The largest-ever study of its type into coronary heart disease, involving scientists from the University of Leicester, has uncovered 13 new genes that increase risk of heart attacks.
Professor Nilesh Samani, British Heart Foundation Professor of Cardiology at the University of Leicester, based at Glenfield Hospital, who co-led the international research programme, called CARDIoGRAM, said most of genes identified were not previously known to be involved in the development of coronary heart disease, opening of the possibility of developing new treatments for this common disease.
The study involved over 167 clinicians and scientists from UK, Europe, Iceland, USA and Canada and over 140,000 participants. The researchers assessed the genetic codes of people to search for variations in DNA that are more likely to be found in people with coronary heart disease.
Professor Samani said: "The most exciting thing about our study is that we have discovered several new genes not previously known to be involved in the development of coronary heart disease, which is the main cause of heart attacks. Understanding how these genes work, which is the next step, will vastly improve our knowledge of how the disease develops, and could ultimately help to develop new treatments."
Professor Samani added that the scale of the study showed the benefits of international collaboration in tackling major research questions of this type.
He said: "The study would not have been possible without the many patients right across Britain who participated in our British Heart Foundation Family Heart Study and others like them all round the world. This is a real tribute to their contribution."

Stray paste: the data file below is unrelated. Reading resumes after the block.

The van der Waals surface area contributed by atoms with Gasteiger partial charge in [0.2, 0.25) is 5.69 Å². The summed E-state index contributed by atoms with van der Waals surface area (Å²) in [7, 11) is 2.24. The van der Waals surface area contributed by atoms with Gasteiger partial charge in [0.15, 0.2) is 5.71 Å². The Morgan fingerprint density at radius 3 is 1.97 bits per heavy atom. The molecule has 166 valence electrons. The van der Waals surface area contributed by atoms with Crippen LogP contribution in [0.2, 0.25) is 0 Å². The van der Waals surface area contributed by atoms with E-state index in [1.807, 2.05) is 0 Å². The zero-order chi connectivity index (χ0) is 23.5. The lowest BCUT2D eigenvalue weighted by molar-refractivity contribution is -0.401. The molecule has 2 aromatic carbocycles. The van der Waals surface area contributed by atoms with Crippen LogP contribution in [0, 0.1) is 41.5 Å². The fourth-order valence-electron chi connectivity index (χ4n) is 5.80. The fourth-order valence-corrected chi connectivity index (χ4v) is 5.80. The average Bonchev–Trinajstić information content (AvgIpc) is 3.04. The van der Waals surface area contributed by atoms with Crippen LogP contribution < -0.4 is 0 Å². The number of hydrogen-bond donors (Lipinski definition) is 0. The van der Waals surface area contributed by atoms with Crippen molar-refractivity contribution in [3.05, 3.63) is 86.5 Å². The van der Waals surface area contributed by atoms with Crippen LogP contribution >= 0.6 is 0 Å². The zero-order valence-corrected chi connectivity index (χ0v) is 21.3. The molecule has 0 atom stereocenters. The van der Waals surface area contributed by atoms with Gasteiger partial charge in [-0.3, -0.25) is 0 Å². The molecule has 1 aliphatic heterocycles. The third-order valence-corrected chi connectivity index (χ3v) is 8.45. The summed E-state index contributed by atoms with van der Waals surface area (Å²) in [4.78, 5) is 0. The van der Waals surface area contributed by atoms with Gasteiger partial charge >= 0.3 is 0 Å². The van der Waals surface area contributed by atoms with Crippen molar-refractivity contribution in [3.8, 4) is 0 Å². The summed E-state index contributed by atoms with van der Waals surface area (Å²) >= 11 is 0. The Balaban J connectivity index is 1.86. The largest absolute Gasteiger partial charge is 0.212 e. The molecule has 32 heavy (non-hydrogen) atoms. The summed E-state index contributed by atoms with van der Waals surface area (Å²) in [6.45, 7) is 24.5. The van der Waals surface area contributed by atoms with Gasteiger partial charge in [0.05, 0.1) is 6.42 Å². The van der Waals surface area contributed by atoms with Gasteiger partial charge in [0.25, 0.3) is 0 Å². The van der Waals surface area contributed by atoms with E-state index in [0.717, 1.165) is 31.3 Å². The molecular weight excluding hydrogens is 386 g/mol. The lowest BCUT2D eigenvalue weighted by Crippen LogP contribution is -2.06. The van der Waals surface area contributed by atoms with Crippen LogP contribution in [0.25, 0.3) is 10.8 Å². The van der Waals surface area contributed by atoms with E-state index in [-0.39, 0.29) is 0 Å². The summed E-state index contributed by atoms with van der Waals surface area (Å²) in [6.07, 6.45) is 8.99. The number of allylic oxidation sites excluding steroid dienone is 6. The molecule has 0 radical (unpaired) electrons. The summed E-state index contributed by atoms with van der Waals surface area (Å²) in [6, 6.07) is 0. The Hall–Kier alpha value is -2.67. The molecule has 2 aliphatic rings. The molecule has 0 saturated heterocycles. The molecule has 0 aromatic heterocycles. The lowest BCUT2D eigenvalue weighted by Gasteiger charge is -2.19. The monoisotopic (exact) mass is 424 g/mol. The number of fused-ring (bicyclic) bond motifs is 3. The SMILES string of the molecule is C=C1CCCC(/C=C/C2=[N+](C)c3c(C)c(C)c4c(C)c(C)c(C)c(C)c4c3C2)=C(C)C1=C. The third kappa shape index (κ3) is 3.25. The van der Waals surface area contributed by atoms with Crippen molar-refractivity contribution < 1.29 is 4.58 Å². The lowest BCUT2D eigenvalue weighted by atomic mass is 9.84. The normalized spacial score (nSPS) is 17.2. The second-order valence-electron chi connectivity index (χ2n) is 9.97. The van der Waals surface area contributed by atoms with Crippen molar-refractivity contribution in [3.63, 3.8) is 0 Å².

Professor Peter Weissberg, Medical Director at the BHF, said: "As more and more large scale genetic studies are carried out we are beginning to identify genes that may play a significant, though small, role in the development of heart disease.
"Each new gene identified brings us a small step closer to understanding the biological mechanisms of cardiovascular disease development and potential new treatments. However, as the number of genes grows, it takes us further away from the likelihood that a simple genetic test will identify those most of risk of suffering a heart attack or a stroke."
The study is published in the leading journal, Nature Genetics.
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University of Leicester